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Over 40 million doctors, nurses and other health professionals from 90 countries, including many working on the frontlines of the Covid-19 pandemic, sent a letter today to G20 leaders urging them to put public health at the centre of their economic recovery packages, to help avoid future crises and make the world more resilient to them.
In the biggest health community mobilisation since the run-up to the 2015 Paris climate agreement, over 350 medical groups representing health professionals — including the World Medical Association, the International Council of Nurses, the Commonwealth Nurses and Midwives Federation, the World Organization of Family Doctors and the World Federation of Public Health Associations — signed the letter on behalf of their members, along with thousands of individual health professionals.
As Covid-19 has made clear, the economy suffers when human health is compromised, the health professionals say. Their message is that a science-based approach to a healthy recovery from Covid-19 must lead to decisions to reduce both air pollution, which weakens the lungs, hearts and other organs, and greenhouse gas emissions, which cause drought, extreme heat, flooding, wildfires and other life-threatening disruptions.
The letter states: “Before COVID-19, air pollution – primarily from traffic, inefficient residential energy use for cooking and heating, coal-fired power plants, the burning of solid waste, and agriculture practices – was already weakening our bodies. It increases the risk of developing, and the severity of: pneumonia, chronic obstructive pulmonary disease, lung cancer, heart disease and strokes, leading to seven million premature deaths each year. Air pollution also causes adverse pregnancy outcomes like low birth weight and asthma, putting further strain on our health care systems.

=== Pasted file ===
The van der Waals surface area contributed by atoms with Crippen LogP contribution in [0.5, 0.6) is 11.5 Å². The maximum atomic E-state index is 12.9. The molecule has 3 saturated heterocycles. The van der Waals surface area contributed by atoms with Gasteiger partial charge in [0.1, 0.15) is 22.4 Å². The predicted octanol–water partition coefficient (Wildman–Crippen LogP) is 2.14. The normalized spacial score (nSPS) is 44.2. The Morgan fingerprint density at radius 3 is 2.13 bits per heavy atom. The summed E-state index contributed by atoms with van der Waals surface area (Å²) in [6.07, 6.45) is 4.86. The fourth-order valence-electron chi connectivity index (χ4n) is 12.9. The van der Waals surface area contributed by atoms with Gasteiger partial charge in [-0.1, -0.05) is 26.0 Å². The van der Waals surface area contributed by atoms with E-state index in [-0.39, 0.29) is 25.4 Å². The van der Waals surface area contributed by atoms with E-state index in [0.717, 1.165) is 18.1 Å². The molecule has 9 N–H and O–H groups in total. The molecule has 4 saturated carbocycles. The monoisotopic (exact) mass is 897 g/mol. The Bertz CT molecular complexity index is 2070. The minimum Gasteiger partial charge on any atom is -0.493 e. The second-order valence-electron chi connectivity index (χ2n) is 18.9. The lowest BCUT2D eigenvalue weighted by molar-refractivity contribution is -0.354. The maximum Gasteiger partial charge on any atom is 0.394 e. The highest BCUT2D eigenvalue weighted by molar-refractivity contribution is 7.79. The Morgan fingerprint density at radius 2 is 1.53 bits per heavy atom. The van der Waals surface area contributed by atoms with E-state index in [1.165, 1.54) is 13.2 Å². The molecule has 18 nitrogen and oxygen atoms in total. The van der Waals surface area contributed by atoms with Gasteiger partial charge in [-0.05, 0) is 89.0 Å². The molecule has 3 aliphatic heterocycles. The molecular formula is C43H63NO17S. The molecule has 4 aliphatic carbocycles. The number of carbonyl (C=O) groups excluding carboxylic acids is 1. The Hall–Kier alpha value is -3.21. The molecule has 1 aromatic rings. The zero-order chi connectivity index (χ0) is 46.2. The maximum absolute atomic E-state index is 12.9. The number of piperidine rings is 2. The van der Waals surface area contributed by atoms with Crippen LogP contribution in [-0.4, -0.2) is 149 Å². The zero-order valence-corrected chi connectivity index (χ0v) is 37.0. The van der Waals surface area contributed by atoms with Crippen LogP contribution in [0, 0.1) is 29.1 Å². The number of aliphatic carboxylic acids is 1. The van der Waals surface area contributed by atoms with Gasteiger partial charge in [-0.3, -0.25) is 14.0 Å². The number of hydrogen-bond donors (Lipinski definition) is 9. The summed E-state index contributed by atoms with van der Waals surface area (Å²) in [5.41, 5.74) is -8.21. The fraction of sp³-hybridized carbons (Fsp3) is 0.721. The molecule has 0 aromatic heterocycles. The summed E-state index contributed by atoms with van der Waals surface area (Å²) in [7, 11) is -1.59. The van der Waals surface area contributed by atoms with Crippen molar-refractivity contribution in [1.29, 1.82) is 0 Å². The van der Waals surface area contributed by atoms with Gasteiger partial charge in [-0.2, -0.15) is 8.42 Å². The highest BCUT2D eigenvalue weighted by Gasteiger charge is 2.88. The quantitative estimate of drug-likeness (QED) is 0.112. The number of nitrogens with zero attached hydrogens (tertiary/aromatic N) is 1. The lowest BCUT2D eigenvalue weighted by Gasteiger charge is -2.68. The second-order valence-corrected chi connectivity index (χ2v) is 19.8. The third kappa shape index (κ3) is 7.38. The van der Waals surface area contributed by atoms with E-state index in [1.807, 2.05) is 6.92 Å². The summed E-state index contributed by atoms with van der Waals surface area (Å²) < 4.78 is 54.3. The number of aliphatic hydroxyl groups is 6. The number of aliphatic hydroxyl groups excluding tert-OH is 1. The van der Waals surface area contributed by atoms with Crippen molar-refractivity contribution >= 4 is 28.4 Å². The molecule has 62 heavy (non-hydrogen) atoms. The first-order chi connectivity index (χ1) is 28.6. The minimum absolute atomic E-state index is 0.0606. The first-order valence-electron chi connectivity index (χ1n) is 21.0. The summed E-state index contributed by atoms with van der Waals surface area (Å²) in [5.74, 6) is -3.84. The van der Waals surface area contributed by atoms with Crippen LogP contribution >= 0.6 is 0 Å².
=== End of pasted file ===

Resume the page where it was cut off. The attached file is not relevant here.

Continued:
“A truly healthy recovery will not allow pollution to continue to cloud the air we breathe and the water we drink. It will not permit unabated climate change and deforestation, potentially unleashing new health threats upon vulnerable populations.
“In a healthy economy and civil society the most vulnerable among us are looked after. Workers have access to well-paying jobs that do not exacerbate pollution or nature degradation; cities prioritise pedestrians, cyclists and public transport, and our rivers and skies are protected and clean. Nature is thriving, our bodies are more resilient to infectious diseases, and nobody is pushed into poverty because of healthcare costs.”
The letter’s signatories advocate for using smarter incentives and disincentives to achieve a healthier and more resilient society.
“If governments were to make major reforms to current fossil fuel subsidies, shifting the majority towards the production of clean renewable energy, our air would be cleaner and climate emissions massively reduced, powering an economic recovery that would spur global GDP gains of almost 100 trillion US dollars between now and 2050,” it says.
They also ask that each country’s chief medical officer and chief scientific advisor are “directly involved in the production of all economic stimulus packages, report on the short- and long-term public health repercussions that these may have, and give their stamp of approval”, essentially putting human health and wellbeing at the heart of policymaking.
The call is the most recent in a series of open letters calling for a green, climate-conscious recovery, among them those from multinational companies, prominent economists, several European Union countries, and global investor groups.
The full list of signatories is available here.
Read the full letter here: In support of a #HealthyRecovery
Read the press release and find quotes here: Over 40 million health professionals urge G20 leaders to put public health at the core of Covid-19 recovery
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